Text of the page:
Our new and improved site (with the same content as this one, AND MORE! is www.The SharingGardens.blogspot.com/


Tuesday, June 29, 2010

"Peak Moment TV" coming to film the Gardens!

On Sunday August 8, 2010, Peak Moment TV will be coming to Alpine and Monroe to film a 25 minute program about the "Sharing Gardens". Please come join us for a potluck picnic at Alpine Park to welcome Janaia Donaldson (producer and host) and Robyn Mallgren (videographer and editor).

Peak Moment TV is an online television series featuring people creating resilient communities for a more sustainable, lower-energy future. Programs range from permaculture farms to electric bikes, ecovillages to car-sharing, emergency preparedness to careers for the coming times. As of May 2010, over 170 half-hour programs are available online.

We will send more specific information about the picnic as we get closer to the time. If you would like to meet Janaia and Robyn or have been wanting to come see the "Sharing Gardens", meet the coordinators - Llyn Peabody and Chris Burns, or would like a chance to connect with your "neighbors" in South Benton County, please hold the date free on your calendar.


Sunday, August 8, 2010
Early evening till sun-down
Alpine's "Chapel Park" - across from the old Elementary School


For more info contact the coordinators, Chris and Llyn at:
AlpineCoGarden (at) gmail.com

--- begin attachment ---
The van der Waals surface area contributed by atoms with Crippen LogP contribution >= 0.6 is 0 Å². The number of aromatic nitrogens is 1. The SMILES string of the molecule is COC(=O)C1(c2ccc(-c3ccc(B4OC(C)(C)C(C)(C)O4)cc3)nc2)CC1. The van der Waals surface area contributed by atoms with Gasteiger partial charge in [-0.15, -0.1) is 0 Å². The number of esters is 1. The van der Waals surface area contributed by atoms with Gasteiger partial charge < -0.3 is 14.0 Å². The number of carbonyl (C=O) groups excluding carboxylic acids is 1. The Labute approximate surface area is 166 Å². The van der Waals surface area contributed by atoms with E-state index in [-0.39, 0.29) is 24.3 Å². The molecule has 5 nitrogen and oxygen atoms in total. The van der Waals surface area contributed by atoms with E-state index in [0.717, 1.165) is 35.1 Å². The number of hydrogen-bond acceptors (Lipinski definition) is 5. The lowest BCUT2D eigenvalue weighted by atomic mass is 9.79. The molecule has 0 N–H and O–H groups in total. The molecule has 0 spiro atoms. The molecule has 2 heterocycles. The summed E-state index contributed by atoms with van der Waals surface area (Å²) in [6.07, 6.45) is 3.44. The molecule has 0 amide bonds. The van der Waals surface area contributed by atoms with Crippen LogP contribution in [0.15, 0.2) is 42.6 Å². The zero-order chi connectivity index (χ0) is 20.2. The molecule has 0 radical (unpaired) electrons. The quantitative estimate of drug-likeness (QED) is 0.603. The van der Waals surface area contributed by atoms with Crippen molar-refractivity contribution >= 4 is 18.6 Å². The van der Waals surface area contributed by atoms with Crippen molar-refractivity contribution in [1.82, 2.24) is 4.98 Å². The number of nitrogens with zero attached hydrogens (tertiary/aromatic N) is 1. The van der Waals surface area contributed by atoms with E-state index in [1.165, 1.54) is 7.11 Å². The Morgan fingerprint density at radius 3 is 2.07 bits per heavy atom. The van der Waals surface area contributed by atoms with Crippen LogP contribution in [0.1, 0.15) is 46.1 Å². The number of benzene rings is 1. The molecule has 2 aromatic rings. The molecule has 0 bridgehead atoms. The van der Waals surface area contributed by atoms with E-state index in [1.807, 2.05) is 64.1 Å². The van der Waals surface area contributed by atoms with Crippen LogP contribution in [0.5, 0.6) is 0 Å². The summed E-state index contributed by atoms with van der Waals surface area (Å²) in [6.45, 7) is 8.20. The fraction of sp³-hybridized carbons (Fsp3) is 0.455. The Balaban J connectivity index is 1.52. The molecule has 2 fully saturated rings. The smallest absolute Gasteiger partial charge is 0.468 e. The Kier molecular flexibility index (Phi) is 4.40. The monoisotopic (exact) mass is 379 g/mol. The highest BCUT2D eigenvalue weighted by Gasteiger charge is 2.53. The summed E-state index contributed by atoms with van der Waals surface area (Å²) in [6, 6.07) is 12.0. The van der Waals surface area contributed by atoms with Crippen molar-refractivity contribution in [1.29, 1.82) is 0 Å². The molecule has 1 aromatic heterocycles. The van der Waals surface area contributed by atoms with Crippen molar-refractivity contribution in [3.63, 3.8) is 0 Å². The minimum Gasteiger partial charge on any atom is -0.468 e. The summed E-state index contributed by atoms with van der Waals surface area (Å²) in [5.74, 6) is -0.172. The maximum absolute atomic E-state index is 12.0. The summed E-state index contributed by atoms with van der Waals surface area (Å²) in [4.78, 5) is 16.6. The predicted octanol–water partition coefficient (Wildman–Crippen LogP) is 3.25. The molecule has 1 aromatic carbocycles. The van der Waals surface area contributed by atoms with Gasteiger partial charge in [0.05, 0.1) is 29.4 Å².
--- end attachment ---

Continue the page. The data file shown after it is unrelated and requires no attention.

(541) 847-8797

Thursday, June 24, 2010

"Lettuce" Be Thankful


Summer weather has finally arrived and with it the garden is growing exponentially! We have an abundance of lettuce in Alpine and the earlier plantings are starting to bolt. Please come share in the harvest, keeping in mind that the gardens are feeding many people -- only take what you know you can use. The "Sharing Gardens" are grown "for those who have contributed in some way and for local families in need".




You may harvest any of the lettuce in Alpine, with the exception of the heads we are allowing to "go to seed." The seed lettuce is clearly marked with a small tipi made of bamboo (see picture to right).

If your own garden is beginning to produce surplus that you cannot use, please bring it to the Monroe Food Bank behind the Methodist Church -- 648 Orchard St in Monroe.



Food Bank Hours:
10:00 am to Noon on 1st, 2nd, 4th and 5th Thursdays
5:00 - 7:00 pm on 3rd Thursdays

Thank you!

Wednesday, June 16, 2010

Hay-bale compost, Wish-List and Gratitudes

Hay-bale, slow-cook compost pile
One of our readers noticed this picture on our website of a hay-bale compost bin and was curious about making one. This kind of compost pile is ideal for the following conditions: